Energy companies from every continent look to the University of Tulsa for the best and brightest oil and natural gas engineers. Within the industry, the McDougall School of Petroleum Engineering at TU is widely regarded as the world’s best school for petroleum engineering – a reputation recently confirmed in CEOWORLD magazine’s 2017 rankings.

Lessons here go a lot deeper than pages in books. Students monitor a full range of data, conduct experiments and operate sophisticated simulators identical to what they’ll experience in the field. The school works with the industry’s most advanced technologies in the areas of drilling, production and reservoir engineering. It’s the only school with a working well on site. The city granted special permission to drill the 3,000-foot well for research purposes in the 1980s – making an exception to the ban on drilling within city limits implemented in the early 1900s.

Students from all over the globe choose this school for its world-renowned staff, advanced technology and hands-on petroleum engineering experience.

“We have students from all over the world and we all get along. Engineering is our common language. They’re looking at drilling, production, separation, surface facilities: porosity of rocks, core samples, flow measurement, and in the drilling lab, they sit in a simulator and learn how to operate a rig. That hands-on experience provides a visual reference to what they’ve learned.”

—Mike Stafford, Instructor, McDougall School of Petroleum Engineering, University of Tulsa.

TU’s “North Campus” – the petroleum engineering graduate program facility – provides graduate students hands-on experience to learn advanced petroleum production concepts and collaborate on multi-disciplinary research projects. The campus partners with more than 60 oil and natural gas companies.  This consortium brings together companies who have specific research needs and pairs them with a faculty member and graduate students who fulfill those research needs.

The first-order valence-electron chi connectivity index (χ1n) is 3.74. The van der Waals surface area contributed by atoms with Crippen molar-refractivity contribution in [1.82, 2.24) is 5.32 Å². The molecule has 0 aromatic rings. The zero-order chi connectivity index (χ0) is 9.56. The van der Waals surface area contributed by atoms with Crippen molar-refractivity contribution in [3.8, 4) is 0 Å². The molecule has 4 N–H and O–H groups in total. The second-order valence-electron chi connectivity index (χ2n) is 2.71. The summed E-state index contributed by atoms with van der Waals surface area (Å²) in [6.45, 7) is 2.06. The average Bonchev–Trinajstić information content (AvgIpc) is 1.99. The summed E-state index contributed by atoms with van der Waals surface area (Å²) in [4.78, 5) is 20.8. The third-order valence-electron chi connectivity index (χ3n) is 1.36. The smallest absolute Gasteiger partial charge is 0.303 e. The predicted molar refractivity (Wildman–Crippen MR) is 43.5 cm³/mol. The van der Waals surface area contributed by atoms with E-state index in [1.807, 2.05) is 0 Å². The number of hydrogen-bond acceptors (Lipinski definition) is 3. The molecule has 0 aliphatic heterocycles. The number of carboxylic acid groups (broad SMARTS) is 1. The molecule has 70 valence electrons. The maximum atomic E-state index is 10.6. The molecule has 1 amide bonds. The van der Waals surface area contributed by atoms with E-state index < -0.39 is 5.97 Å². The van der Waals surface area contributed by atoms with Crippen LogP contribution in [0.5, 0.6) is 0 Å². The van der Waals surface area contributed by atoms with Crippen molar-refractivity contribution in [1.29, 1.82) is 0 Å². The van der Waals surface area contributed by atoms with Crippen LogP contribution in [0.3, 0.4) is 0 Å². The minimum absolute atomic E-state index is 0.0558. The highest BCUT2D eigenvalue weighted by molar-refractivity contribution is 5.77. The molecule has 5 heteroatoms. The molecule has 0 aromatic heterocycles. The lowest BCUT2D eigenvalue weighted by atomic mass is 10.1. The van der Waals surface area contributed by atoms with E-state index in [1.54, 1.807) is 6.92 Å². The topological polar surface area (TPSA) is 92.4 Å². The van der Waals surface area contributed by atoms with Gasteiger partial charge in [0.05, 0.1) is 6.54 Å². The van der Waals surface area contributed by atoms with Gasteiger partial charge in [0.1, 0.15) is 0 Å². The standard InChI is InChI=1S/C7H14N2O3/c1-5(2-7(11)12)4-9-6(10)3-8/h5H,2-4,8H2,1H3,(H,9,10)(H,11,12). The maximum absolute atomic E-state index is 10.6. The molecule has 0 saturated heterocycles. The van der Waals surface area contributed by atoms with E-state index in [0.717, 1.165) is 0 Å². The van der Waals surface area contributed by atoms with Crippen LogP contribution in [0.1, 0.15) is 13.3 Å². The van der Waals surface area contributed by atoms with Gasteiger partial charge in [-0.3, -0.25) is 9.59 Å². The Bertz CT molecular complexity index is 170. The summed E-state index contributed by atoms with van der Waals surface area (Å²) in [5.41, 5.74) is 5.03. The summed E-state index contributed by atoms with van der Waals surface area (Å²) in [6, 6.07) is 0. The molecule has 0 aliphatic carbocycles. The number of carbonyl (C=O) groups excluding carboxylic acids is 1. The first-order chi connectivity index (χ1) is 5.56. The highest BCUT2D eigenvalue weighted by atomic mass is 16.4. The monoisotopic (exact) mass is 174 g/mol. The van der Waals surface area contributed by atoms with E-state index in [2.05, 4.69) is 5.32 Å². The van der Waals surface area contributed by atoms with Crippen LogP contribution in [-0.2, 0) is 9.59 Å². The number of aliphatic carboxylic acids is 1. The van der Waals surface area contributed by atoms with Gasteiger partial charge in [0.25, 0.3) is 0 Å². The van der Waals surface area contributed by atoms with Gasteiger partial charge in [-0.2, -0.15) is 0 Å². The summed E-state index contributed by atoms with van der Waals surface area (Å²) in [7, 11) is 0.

Mustafa Onur – McMan Professor and the school’s Chairman, has seen how the industry’s contributions translate to world-class facilities and state-of-the-art learning environments at the university’s main campus and its North Campus research facility.

“We work closely with the problems that the industry is facing. We actually develop technologies and methodologies towards the needs of the industry. There are around 60 companies supporting our facilities to conduct such research.”

Mustafa Onur, Chairman, McDougall School of Petroleum Engineering, University of Tulsa.

You’ll find the school’s graduates in the industry’s leading energy companies, in countries all over the world, and in the faculties of top petroleum engineering research universities. An impressive ninety-five percent of alumni find employment within six months after graduation, and 100 percent of advanced graduate students are presently employed. The average starting salary is more than $90,000 and experienced executive positions pay close to $300,000.

“To this day, from our research group 100 percent of our graduate students are employed.”

—Cem Sarica, PhD, Professor, McDougall School of Petroleum Engineering, University of Tulsa.

As the oil and natural gas industry grows more and more data-driven, this school and its highly-recruited students will serve as its intellectual leading edge. Opportunity is knocking louder than ever at this university’s door – here in Tulsa, Okla.

EnergyHQ is powered by the Oklahoma Energy Resources Board – OERB – which is voluntarily funded by the state's oil and natural gas producers and royalty owners. The OERB provides free environmental restoration of abandoned well sites and works to educate the state's citizens about the oil and natural gas industry. For more on the OERB's mission and how it is funded, visit OERB.com.